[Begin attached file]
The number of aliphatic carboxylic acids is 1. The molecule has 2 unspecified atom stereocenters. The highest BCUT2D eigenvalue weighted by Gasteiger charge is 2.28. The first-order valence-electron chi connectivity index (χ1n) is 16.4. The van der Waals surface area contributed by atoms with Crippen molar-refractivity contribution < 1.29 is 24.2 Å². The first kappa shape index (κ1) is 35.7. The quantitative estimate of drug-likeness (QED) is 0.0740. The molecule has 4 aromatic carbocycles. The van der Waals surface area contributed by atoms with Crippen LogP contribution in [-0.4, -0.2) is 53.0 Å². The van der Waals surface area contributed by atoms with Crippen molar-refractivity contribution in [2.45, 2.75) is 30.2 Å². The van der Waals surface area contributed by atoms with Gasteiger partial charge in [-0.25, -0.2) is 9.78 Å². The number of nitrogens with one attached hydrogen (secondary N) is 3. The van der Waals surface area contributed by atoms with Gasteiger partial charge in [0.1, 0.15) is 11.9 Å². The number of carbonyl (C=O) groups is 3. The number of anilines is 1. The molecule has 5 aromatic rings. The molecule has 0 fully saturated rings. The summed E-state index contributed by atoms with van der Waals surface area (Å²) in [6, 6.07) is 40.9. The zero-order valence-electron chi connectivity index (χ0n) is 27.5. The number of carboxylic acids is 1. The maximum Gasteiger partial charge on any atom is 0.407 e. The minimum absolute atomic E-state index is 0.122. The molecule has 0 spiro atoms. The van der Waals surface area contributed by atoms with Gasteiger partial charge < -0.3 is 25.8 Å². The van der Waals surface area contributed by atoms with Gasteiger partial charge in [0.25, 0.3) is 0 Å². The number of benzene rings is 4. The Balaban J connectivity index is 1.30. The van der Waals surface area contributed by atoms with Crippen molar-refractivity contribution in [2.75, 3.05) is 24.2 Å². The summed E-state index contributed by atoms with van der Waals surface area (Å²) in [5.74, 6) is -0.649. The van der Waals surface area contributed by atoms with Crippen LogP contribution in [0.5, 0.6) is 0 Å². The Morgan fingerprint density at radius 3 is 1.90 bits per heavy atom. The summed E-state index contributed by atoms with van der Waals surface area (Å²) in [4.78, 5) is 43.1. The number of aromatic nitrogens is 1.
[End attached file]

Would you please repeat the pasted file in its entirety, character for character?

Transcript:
The number of aliphatic carboxylic acids is 1. The molecule has 2 unspecified atom stereocenters. The highest BCUT2D eigenvalue weighted by Gasteiger charge is 2.28. The first-order valence-electron chi connectivity index (χ1n) is 16.4. The van der Waals surface area contributed by atoms with Crippen molar-refractivity contribution < 1.29 is 24.2 Å². The first kappa shape index (κ1) is 35.7. The quantitative estimate of drug-likeness (QED) is 0.0740. The molecule has 4 aromatic carbocycles. The van der Waals surface area contributed by atoms with Crippen LogP contribution in [-0.4, -0.2) is 53.0 Å². The van der Waals surface area contributed by atoms with Crippen molar-refractivity contribution in [2.45, 2.75) is 30.2 Å². The van der Waals surface area contributed by atoms with Gasteiger partial charge in [-0.25, -0.2) is 9.78 Å². The number of nitrogens with one attached hydrogen (secondary N) is 3. The van der Waals surface area contributed by atoms with Gasteiger partial charge in [0.1, 0.15) is 11.9 Å². The number of carbonyl (C=O) groups is 3. The number of anilines is 1. The molecule has 5 aromatic rings. The molecule has 0 fully saturated rings. The summed E-state index contributed by atoms with van der Waals surface area (Å²) in [6, 6.07) is 40.9. The zero-order valence-electron chi connectivity index (χ0n) is 27.5. The number of carboxylic acids is 1. The maximum Gasteiger partial charge on any atom is 0.407 e. The minimum absolute atomic E-state index is 0.122. The molecule has 0 spiro atoms. The van der Waals surface area contributed by atoms with Gasteiger partial charge < -0.3 is 25.8 Å². The van der Waals surface area contributed by atoms with Gasteiger partial charge in [0.25, 0.3) is 0 Å². The number of benzene rings is 4. The Balaban J connectivity index is 1.30. The van der Waals surface area contributed by atoms with Crippen molar-refractivity contribution in [2.75, 3.05) is 24.2 Å². The summed E-state index contributed by atoms with van der Waals surface area (Å²) in [5.74, 6) is -0.649. The van der Waals surface area contributed by atoms with Crippen LogP contribution in [0.5, 0.6) is 0 Å². The Morgan fingerprint density at radius 3 is 1.90 bits per heavy atom. The summed E-state index contributed by atoms with van der Waals surface area (Å²) in [4.78, 5) is 43.1. The number of aromatic nitrogens is 1.